Content published for the NYTimes TimeSelect program is now free! This not only includes Op-Ed columnists Thomas Friedman and Maureen Dowd, but the venerable paper’s archives. Last year, when Time magazine opened its archives we looked at the history of Star Trek through Time‘s articles. This times(sic) I started to investigate the ever-popular Stephen Colbert. But the best I could find was a Correction and a funny ellipsis. I couldn’t even find that he doesn’t even read his own books, even though it is all over the blogoverse.
However, I did find reviews of Claudette Colbert’s movies – starting with her first film, the silent 1927 Frank Capra rowing film, For the Love of Mike, and culminating in the 1934 five Oscar winner, Capra’s It Happened One Night (trailer), the prototype for the Hollywood screwball comedy.
For Love of Mike is a presumed lost movie. The following complete review by Mordaunt Hall (great name) is most of what is known about it’s content. Any rowers have a print? When this film was completed there was no money left to pay the director, Frank Capra (who considered it the worst film of his career), so he had to hitchhike back to Hollywood from New York City!
August 24, 1927 by Mordaunt Hall. “For the Love of Mike” makes no pretensions of being anything but a movie. It seemed to satisfy the audience at the Hippodrome yesterday afternoon, for there was laughter and, at the end, applause. It is not a dignified piece of work and neither is it ever convincing. Ben Lyon looks no more like a Yale athlete than Richard “Skeets” Gallagher looks like a coxswain of a racing shell. But during the boat race scenes, supposedly between Yale and Harvard, there is quite a good deal of interest, even though you have a hazy idea that Ben Lyon’s arms are not stroking the Yale crew. Here, Yale wins. It would be interesting to see this production in Cambridge, Mass., if the exhibitor had forgotten to change a few titles and still have Yale win. Mike, the hero of this extravaganza, is first perceived as an active and attractive baby, not quite a year old. He is left on the doorstep and brought up by Abraham Katz, Herman Schultz and Patrick O’Malley, who, as the child’s adopted fathers, show their ignorance of infants. It is a case of necessity being the mother of invention when it comes to dressing the baby and arranging it so that the child can drink its milk. Sometimes this baby looks at George Sidney, Ford Sterling and Hugh Cameron, who officiate in the rôles of the fathers, as if wondering why these grown-up, plump specimens of humanity were making so much fuss and being so inordinately ridiculous. What this infant prodigy might have muttered if he had been able to read the comic subtitles would perhaps have been even more interesting than his expression of contempt at some of the pantomime. Rudolph Cameron figures as the man with a past who is eager to collect a few sheckels wherever possible. He contributes some really thoughtful acting, which is more than Ben Lyon does. In fact, Mr. Lyon suffers by comparison in those scenes in which he appears with Rudolph Cameron (there are two Camerons in this film). Claudette Colbert, who was seen in Kenyon Nicholson’s play “The Barker,” lends her charm to this obstreperous piece of work. She seems quite at home before the camera.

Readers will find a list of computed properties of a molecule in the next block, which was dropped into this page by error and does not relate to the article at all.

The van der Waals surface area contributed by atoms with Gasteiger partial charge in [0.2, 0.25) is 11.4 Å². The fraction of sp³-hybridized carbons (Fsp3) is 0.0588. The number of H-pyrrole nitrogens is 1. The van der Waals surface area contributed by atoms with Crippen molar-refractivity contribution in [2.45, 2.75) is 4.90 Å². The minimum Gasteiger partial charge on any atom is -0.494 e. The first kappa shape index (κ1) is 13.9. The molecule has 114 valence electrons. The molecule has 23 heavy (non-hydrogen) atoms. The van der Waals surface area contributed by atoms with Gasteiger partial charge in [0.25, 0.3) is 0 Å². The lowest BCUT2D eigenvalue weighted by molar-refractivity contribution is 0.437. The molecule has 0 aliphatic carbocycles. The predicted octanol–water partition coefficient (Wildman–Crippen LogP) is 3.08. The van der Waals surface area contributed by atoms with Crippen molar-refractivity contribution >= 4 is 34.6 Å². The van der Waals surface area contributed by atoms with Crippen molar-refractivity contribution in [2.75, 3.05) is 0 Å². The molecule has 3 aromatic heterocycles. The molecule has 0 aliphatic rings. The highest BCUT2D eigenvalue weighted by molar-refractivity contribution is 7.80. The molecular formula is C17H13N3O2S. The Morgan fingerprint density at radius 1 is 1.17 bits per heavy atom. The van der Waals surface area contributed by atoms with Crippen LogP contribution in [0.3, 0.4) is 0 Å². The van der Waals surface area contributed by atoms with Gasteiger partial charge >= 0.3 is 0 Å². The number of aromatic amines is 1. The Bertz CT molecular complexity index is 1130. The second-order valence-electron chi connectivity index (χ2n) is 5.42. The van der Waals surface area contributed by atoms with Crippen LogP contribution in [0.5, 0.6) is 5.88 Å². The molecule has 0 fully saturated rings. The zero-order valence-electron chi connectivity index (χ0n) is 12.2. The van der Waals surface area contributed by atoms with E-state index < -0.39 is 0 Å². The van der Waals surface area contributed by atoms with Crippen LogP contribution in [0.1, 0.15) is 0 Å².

September 7, 1929 by Mordaunt Hall. The closing scene of the talking picture, “The Lady Lies,” evoked a hearty round of applause from an audience that filled the Paramount Theatre yesterday afternoon. It is a good, popular entertainment, a film that sustains the interest and has the advantage of intelligent acting by the principals. … Miss Colbert is charming.
April 15, 1929 by Mordaunt Hall. “The Hole in the Wall,” an audible screen adaptation of a play by Fred Jackson, is a queer combination of senseless drama and some excellent pictorial direction. The plot of this mystic melodrama fails to be in the least disconcerting, but the idea of the imaginative swindlers having a mirror they use as a giant periscope to see who is at the door is interesting. … Another unfortunate feature of this production is that the able Claudette Colbert was called upon to act in it.